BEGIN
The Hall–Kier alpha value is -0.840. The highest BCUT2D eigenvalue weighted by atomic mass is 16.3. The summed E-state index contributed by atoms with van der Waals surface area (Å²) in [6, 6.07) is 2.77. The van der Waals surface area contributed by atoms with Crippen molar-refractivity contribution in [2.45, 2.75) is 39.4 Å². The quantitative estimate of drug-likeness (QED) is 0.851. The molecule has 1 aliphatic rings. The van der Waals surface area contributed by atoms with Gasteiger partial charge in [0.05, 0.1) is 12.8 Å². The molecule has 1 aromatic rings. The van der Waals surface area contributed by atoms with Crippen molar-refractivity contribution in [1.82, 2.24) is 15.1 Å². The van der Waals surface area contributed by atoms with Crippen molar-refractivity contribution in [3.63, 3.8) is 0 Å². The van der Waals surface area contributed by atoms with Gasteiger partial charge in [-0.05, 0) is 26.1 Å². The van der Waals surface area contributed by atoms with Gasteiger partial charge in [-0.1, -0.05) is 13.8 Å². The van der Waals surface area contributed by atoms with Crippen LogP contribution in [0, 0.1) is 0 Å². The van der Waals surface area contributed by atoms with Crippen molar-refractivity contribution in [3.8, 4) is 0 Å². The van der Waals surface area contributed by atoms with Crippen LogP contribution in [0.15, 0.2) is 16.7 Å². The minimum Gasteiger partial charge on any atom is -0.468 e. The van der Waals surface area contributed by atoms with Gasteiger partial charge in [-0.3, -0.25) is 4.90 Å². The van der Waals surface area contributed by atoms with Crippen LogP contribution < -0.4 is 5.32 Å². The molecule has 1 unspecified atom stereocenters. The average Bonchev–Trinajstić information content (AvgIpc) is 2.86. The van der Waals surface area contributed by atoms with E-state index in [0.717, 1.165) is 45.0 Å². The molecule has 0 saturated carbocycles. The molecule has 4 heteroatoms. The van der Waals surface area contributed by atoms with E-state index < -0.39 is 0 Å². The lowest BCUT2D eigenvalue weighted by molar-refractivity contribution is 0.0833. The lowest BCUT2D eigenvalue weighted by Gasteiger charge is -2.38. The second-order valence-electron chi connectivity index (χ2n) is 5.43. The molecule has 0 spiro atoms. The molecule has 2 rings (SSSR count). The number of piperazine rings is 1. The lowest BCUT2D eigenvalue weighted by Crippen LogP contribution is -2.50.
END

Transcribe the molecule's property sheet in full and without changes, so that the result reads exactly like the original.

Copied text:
The Hall–Kier alpha value is -0.840. The highest BCUT2D eigenvalue weighted by atomic mass is 16.3. The summed E-state index contributed by atoms with van der Waals surface area (Å²) in [6, 6.07) is 2.77. The van der Waals surface area contributed by atoms with Crippen molar-refractivity contribution in [2.45, 2.75) is 39.4 Å². The quantitative estimate of drug-likeness (QED) is 0.851. The molecule has 1 aliphatic rings. The van der Waals surface area contributed by atoms with Gasteiger partial charge in [0.05, 0.1) is 12.8 Å². The molecule has 1 aromatic rings. The van der Waals surface area contributed by atoms with Crippen molar-refractivity contribution in [1.82, 2.24) is 15.1 Å². The van der Waals surface area contributed by atoms with Crippen molar-refractivity contribution in [3.63, 3.8) is 0 Å². The van der Waals surface area contributed by atoms with Gasteiger partial charge in [-0.05, 0) is 26.1 Å². The van der Waals surface area contributed by atoms with Gasteiger partial charge in [-0.1, -0.05) is 13.8 Å². The van der Waals surface area contributed by atoms with Crippen LogP contribution in [0, 0.1) is 0 Å². The van der Waals surface area contributed by atoms with Crippen molar-refractivity contribution in [3.8, 4) is 0 Å². The van der Waals surface area contributed by atoms with Crippen LogP contribution in [0.15, 0.2) is 16.7 Å². The minimum Gasteiger partial charge on any atom is -0.468 e. The van der Waals surface area contributed by atoms with Gasteiger partial charge in [-0.3, -0.25) is 4.90 Å². The van der Waals surface area contributed by atoms with Crippen LogP contribution < -0.4 is 5.32 Å². The molecule has 1 unspecified atom stereocenters. The average Bonchev–Trinajstić information content (AvgIpc) is 2.86. The van der Waals surface area contributed by atoms with E-state index in [0.717, 1.165) is 45.0 Å². The molecule has 0 saturated carbocycles. The molecule has 4 heteroatoms. The van der Waals surface area contributed by atoms with E-state index < -0.39 is 0 Å². The lowest BCUT2D eigenvalue weighted by molar-refractivity contribution is 0.0833. The lowest BCUT2D eigenvalue weighted by Gasteiger charge is -2.38. The second-order valence-electron chi connectivity index (χ2n) is 5.43. The molecule has 0 spiro atoms. The molecule has 2 rings (SSSR count). The number of piperazine rings is 1. The lowest BCUT2D eigenvalue weighted by Crippen LogP contribution is -2.50.